With the mechanical failure of Thad Duvall’s motorcycle early on Day 4, the U.S. team's quest for an International Six Days Enduro overall victory officially came to an end. Duvall was the second Trophy Team rider to exit the Slovakian Six Days.
Story and photos by Steve Berkner
With the mechanical failure of Thad Duvall’s motorcycle early on Day 4, the U.S. team's quest for an International Six Days Enduro overall victory officially came to an end. Duvall was the second Trophy Team rider to exit the Slovakian Six Days. As a result, the U.S. team fell to 22nd place.
What began as an exceptionally strong start just four days earlier, with the six-rider U.S. Team atop the Six Days leader board with riders in first and second overall, has become an individual effort. U.S. Trophy Team rider Ryan Sipes leads the overall individual category -- the third time he’s held that honor in four days.
U.S. club rider Reid Brown.
“It looks like I got four out of the six special test wins today," Sipes said at the end of Day 4. "I now have a good lead over (Australia’s Daniel) Milner, and that’s all we have to go on right now as the Trophy Team is out of it. Tomorrow I just need to stay focused and keep it on two wheels and I should be OK.
“With the rain (that fell at the end of Day 4) it should be just perfect everywhere, except for maybe the last test of the day," he added. "It will be the third day we’ve ridden it, two times each day, and it’s getting pretty nasty. Even though it’s not my strongest test, I only missed winning that test by 4 seconds.”
Sipes holds a 44-second lead over Milner for overall honors.
U.S. World Trophy Team rider Taylor Robert retrieves his motorcycle from the Parc Ferme.
“With Duvall out, I’ve now instructed the team to use the last two days to help Ryan win the overall," said U.S. Team Manager Antti Kallonen. "Taylor (Robert, who is still riding the event under appeal after being provisionally disqualified on Day 3) finished the day second to Ryan, so the two will be starting tomorrow on the front row.
“Our team goal now is for our three other remaining riders (Robert, Mike Brown and Gary Sutherlin) to help Ryan anyway they can within the rules," Kallonen added. "Because if Ryan can hold on to his overall lead, he’ll accomplish something no other American rider has ever done before.”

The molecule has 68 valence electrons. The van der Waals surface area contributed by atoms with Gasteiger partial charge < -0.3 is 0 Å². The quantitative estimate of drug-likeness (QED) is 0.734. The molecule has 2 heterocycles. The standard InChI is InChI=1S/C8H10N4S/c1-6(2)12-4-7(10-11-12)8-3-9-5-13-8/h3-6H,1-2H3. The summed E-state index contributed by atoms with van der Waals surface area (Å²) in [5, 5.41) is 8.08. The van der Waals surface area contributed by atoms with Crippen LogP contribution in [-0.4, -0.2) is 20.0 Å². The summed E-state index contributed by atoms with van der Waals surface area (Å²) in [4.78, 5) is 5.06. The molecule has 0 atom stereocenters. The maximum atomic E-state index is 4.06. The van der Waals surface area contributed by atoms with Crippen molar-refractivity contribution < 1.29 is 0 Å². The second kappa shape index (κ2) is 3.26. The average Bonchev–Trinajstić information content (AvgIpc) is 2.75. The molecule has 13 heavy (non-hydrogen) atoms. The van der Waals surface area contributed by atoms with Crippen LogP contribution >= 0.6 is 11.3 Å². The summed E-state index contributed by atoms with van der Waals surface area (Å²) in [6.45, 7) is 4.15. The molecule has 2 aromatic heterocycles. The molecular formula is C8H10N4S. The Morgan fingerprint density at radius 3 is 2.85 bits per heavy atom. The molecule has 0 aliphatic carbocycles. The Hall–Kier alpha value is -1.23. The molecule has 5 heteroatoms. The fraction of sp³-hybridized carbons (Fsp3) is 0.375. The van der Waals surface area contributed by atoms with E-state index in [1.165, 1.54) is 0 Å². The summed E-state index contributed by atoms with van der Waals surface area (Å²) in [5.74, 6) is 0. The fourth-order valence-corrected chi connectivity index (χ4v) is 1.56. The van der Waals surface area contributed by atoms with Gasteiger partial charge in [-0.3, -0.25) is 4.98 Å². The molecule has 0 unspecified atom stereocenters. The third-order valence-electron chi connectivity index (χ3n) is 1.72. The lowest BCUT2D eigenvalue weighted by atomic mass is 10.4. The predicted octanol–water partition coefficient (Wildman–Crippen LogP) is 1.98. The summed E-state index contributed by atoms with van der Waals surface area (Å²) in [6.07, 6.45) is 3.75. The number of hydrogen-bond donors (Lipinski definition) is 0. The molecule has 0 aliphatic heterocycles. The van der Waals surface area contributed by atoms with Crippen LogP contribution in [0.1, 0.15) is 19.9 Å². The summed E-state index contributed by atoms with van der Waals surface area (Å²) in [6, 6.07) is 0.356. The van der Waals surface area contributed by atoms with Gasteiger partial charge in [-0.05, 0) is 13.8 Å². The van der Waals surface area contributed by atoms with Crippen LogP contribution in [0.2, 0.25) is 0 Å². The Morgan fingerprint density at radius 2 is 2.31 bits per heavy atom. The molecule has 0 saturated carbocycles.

The other U.S. Trophy Team rider to retire was Kailub Russell, who injured his knee on Day 2.
“As far as Thad’s bike breaking down today, it’s disappointing that it happened, but Thad did everything possible within the time allowed to keep his bike running but sometime these things just happen,” Kallonen said.
The end-of-day work area on Day 4.
Duvall said his day started well.
“I had a really good day yesterday, and that moved my start time right up there with Ryan and Taylor, but before I even got to the first check the bike started not running right," Duvall said. "Eventually, it just quit. I got it into the check and swapped out the stator just within the maximum 30 minutes you’re allowed to be late.
“At that point it was pretty much over for the team," he added. "When things go bad like they did for me and the team, it’s out of our hands and I can deal with that. It stinks that I was the last thing in the chain that took us out of it as a team.”
U.S. club team rider Geoffrey Sanders.
The top three teams in the World Trophy division are Australia, Italy and Finland.
In the Junior Trophy Team division, the U.S. Team of brothers Grant and Steward Baylor and Nick Davis continued on, where they sit solidly in third place behind Australia and Sweden.
“I struggled a little today trying to hit my lines and it took a little while to hit my grove," Grant Baylor said. "Eventually, I got it to work and I finished second fastest junior rider for the day so I’m pretty good with that. Right now as long as we all finish the last two days, or unless something happens to either Australia or Sweden, we’re sitting good for third.”
U.S. Junior Team rider Grant Baylor during a special test.
The fourth U.S. Junior team rider is Layne Michael who retired on Day 1 with a broken wrist.
The U.S. Women’s World Trophy Team continues to sit in fifth place. Australia, France and Sweden hold the top three spots. Riding on the U.S. women’s squad are Mandi Mastin, Rachel Gutish and Jamie Wells.
GoFasters.com, the top-placing U.S. three-rider club team whose roster includes Brian Garrahan, Reid Brown and Nate Ferderer, moved its way up to fourth place in its division.
Except for Duvall, all 29 US riders who started Day-four made it to the final impound.
U.S. Women's Trophy Team rider Rachael Gutish rides through a Slovakian town toward a service check.